Post by Letitia Fernandez Ivins
Senior Manager Transportation Planning, Metro Arts and Design
It is with deep sadness and a sense of communal loss that we honor the passing of the Tongva Tribal elder Julia Louise Bogany “Wiseone.” A beloved cultural counselor, educator and leader among the Gabrieleño-Tongva people, Bogany worked for decades to increase knowledge, appreciation and support of Tongva language and cultural practice. She also served as the Cultural Affairs Officer for the Gabrieleño-Tongva San Gabriel Band of Mission Indians.
Through story-sharing and research, Bogany informed numerous artworks in Southern California. Her imprint is felt across the Metro system through artworks such as the Gold Line Bridge by Andrew Leicester on the Eastbound I-210 Freeway in the City of Arcadia, The Crying Rock and Saint Monica at Downtown Santa Monica Station by Walter Hood, and future artworks by Audrey Chan, Mariana Castillo DeBall and Karl Haendel.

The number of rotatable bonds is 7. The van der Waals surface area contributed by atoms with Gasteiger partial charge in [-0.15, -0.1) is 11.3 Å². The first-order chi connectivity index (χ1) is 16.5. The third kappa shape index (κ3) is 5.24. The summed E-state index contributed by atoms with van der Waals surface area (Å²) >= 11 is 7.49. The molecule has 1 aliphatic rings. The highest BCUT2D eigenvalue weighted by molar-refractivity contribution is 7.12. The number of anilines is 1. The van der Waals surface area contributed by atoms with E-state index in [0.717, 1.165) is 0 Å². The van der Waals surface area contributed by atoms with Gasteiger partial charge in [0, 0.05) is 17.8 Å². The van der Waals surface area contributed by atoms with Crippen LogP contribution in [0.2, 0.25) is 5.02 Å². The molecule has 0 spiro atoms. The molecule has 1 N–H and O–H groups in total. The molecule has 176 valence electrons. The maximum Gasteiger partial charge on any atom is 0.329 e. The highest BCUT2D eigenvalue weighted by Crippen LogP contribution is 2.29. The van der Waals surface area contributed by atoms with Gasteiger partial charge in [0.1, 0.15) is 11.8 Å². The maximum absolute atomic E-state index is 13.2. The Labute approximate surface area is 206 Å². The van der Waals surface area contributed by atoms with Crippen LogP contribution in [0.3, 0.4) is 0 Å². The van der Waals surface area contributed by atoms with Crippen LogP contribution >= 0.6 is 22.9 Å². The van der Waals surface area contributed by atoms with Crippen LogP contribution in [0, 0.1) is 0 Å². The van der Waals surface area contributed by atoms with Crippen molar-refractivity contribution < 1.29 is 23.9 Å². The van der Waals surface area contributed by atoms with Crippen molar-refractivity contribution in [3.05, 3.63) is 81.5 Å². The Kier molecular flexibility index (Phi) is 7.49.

In the recently organized Metro Community Conversations: Tongva Representation in Public Art , Bogany shared her journey to raise the visibility of the Tongva in which artists have played a key role. During the conversation last fall, Bogany put it this way: “It’s like having a big family that has actually made us visible.”
We are profoundly grateful to have known Julia Louise Bogany’s boundless generosity, warmth, energy, candor, wisdom and inspiration. Her legacy will live through the people and public artworks that she has touched across LA Metro and the Southern California region.
As Julia once stated, “Relationships with people empower us to do the work with and in community.” Grounded in this belief, we strive to honor her legacy.
We invite you to take a moment to listen to Julia Bogany share a window into her life’s work during the Metro Community Conversation held on November 17, 2020:
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Categories: Metro Art